The sermon, the centrepiece of any Sunday, was no comforting homily but a “verbal reaming, a coach’s spray, a physical and mental ordeal” you needed to survive for your own good. Sundays were an endurance test for Winton marked by afternoon visitation to relatives distant and close, followed by a further church service at night. Winton jokes that he went to school on Monday for a breather!
And yet …
For Winton this was also the only theatre he knew as various preachers clawed the air, whispered and cajoled, crooned or wept. He says this pious background was his introduction to politics, high language and music. He says it gave him an appreciation of story, of the beauty and power of language and the allure and profundity of metaphor.
These days “Christianity with its sleeves rolled up” is the only version he’s interested in.
In a sense, even in his late teens, Winton had outgrown the particular church culture of his childhood. A young mind as enquiring and agile as his was unlikely to settle for simplistic answers to deep questions, but by his own admission he remains compelled by the wonder and mystery of grace that is so central to Christian belief.
That belief never left him, and he clearly has deep affection for the people of his devout childhood and what they gave him. He witnessed a group of working class people embedded in a community that gave them coherence and communal spirit enabling them to live lives of meaning and depth. Of his own parents he writes that their conversion was the making of them, raising their sights beyond “suburban self-interest” towards life and love.
The Boy Behind the Curtain opens with a quote from a Les Murray poem, “Poetry and Religion”, and it nicely captures Winton’s attitude to writing and to faith.
Nothing’s said till it’s dreamed out in words
And nothing’s true that figures in words only.
Whatever taxonomy you might be tempted to use to dissect the faith of Winton, one thing is abundantly clear: language is important to him but he’s interested in more than words. Despite a youthful obsession with correct theology, these days “Christianity with its sleeves rolled up” is the only version he’s interested in.
And while he would reject any such suggestion outright, it’s not hard to detect in Winton the man the lasting influence of some of the best aspects of Christian belief and practice. Winton railed against a noxious theology present in his youth that considered this world to be “not our home” and therefore inconsequential. His love for and action on behalf of the natural world, particularly fragile and vulnerable gems like Ningaloo Reef (“The Battle for Ningaloo Reef”) for which Winton became a dedicated activist, stem from a sense that the precious and frequently abused environment we inhabit is a gift of the Creator and worth protecting. Christians and environmentalists are rarely thought of as easy bedfellows but they ought to hold much in common according to Winton.
In an age so dominated by a hard materialism Winton stands out as someone who believes the material aspects of life are bound up in the spiritual. Which means questions of justice have an eternal ring to them. He takes on the persona of the raging prophet in his Palm Sunday Speech (“Stones for Bread”) that picks up on Jesus’ Sermon on the Mount to castigate modern Australia for its treatment of asylum seekers. “Something is festering in the heart of our community, something shameful and rotten”, he warns. “But to live as hostages to our lowest fears we must surrender things that are sacred: our human decency, our morality, our self-respect, our inner peace.” Winton continues to have faith in our better instincts and it is to these that he appeals.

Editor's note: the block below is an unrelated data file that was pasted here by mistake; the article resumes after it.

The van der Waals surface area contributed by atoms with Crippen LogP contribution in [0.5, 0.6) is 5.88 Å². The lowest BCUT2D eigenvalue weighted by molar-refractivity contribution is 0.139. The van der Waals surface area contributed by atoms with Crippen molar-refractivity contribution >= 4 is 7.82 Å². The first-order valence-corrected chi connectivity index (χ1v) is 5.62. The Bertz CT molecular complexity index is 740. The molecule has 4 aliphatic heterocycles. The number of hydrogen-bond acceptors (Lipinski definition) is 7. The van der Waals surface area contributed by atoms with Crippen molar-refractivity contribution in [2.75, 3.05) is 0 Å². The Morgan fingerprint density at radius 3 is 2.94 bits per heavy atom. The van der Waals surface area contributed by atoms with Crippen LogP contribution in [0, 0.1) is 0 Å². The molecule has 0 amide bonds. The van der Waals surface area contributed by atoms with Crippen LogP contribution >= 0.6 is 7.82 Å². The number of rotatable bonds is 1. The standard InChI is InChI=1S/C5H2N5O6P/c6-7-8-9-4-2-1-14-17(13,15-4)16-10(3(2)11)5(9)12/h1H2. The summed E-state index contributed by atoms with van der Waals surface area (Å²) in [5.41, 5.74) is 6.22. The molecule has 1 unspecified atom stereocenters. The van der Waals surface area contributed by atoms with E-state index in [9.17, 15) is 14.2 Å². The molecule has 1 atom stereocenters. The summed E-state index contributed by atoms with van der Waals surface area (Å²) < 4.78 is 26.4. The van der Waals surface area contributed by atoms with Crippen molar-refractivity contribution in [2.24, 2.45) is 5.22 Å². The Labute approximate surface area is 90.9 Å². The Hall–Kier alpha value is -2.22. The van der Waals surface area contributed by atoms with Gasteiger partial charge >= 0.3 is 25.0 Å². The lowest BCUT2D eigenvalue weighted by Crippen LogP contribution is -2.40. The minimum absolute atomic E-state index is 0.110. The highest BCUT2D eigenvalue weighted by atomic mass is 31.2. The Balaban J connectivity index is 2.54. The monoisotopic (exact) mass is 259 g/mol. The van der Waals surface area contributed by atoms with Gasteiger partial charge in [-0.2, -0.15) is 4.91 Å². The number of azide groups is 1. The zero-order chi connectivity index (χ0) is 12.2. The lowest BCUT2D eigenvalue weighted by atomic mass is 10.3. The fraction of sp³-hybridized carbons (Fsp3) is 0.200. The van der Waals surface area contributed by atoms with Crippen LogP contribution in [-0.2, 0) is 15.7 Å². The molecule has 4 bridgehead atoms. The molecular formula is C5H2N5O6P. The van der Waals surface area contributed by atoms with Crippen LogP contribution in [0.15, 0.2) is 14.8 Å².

Winton is the darling of the Australian literary scene. He’s enormously successful. He could spend his life being wined and dined and feted in the media and by the most influential and powerful in the land. But he is astonishingly unaffected by it all. His blue-collar background combined with a childhood faith community that, if nothing else, taught him to value the virtue of humility, meant he was never going to “get ahead of himself”.
Intensely private, utterly unpretentious, Winton is more likely to be found in a fishing boat with old mates or bobbing in an isolated surf spot on his beloved Western Australia coastline than at anything resembling a red carpet event. When he has to, he turns up to promotional events for his books, and you get the feeling that putting on shoes is his one concession to dressing up for the occasion. He is truly uninterested in celebrity and in this narcissistic age such restraint is rare and immensely attractive.
For those hoping to make sense of the writer, The Boy Behind the Curtain provides some illuminating clues and should be considered essential reading. But even for those who haven’t been captivated by the fiction of the famous West Australian, this collection offers much in the way of hard-won wisdom, beautiful nostalgic reflection, self-deprecating humour, and, in places, a penetrating critique of modern culture. As Winton enters his late middle age (he’s a grandfather now) he appears more willing to speak out. We would do well to listen.
This article first appeared at ABC Religion & Ethics.
Simon Smart is the Director of the Centre for Public Christianity.